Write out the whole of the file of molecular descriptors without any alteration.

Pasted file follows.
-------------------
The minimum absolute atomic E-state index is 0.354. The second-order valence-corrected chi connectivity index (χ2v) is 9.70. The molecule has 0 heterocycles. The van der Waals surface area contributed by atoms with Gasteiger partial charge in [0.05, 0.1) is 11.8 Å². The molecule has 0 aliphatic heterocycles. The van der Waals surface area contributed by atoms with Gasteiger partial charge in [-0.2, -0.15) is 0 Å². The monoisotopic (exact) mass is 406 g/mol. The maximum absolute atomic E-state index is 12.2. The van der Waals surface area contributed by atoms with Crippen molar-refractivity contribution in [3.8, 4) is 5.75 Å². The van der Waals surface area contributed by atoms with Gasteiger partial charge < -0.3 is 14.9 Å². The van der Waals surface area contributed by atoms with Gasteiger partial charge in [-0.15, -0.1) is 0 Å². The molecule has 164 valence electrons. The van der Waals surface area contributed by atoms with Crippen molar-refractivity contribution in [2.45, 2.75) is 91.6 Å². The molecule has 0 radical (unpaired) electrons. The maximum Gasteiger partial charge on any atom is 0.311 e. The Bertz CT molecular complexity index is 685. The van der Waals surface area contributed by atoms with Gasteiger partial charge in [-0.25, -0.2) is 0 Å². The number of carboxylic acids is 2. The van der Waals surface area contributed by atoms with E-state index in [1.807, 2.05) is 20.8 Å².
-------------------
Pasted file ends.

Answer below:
The minimum absolute atomic E-state index is 0.354. The second-order valence-corrected chi connectivity index (χ2v) is 9.70. The molecule has 0 heterocycles. The van der Waals surface area contributed by atoms with Gasteiger partial charge in [0.05, 0.1) is 11.8 Å². The molecule has 0 aliphatic heterocycles. The van der Waals surface area contributed by atoms with Gasteiger partial charge in [-0.2, -0.15) is 0 Å². The monoisotopic (exact) mass is 406 g/mol. The maximum absolute atomic E-state index is 12.2. The van der Waals surface area contributed by atoms with Crippen molar-refractivity contribution in [3.8, 4) is 5.75 Å². The van der Waals surface area contributed by atoms with Gasteiger partial charge < -0.3 is 14.9 Å². The van der Waals surface area contributed by atoms with Gasteiger partial charge in [-0.15, -0.1) is 0 Å². The molecule has 164 valence electrons. The van der Waals surface area contributed by atoms with Crippen molar-refractivity contribution in [2.45, 2.75) is 91.6 Å². The molecule has 0 radical (unpaired) electrons. The maximum Gasteiger partial charge on any atom is 0.311 e. The Bertz CT molecular complexity index is 685. The van der Waals surface area contributed by atoms with Gasteiger partial charge in [-0.25, -0.2) is 0 Å². The number of carboxylic acids is 2. The van der Waals surface area contributed by atoms with E-state index in [1.807, 2.05) is 20.8 Å².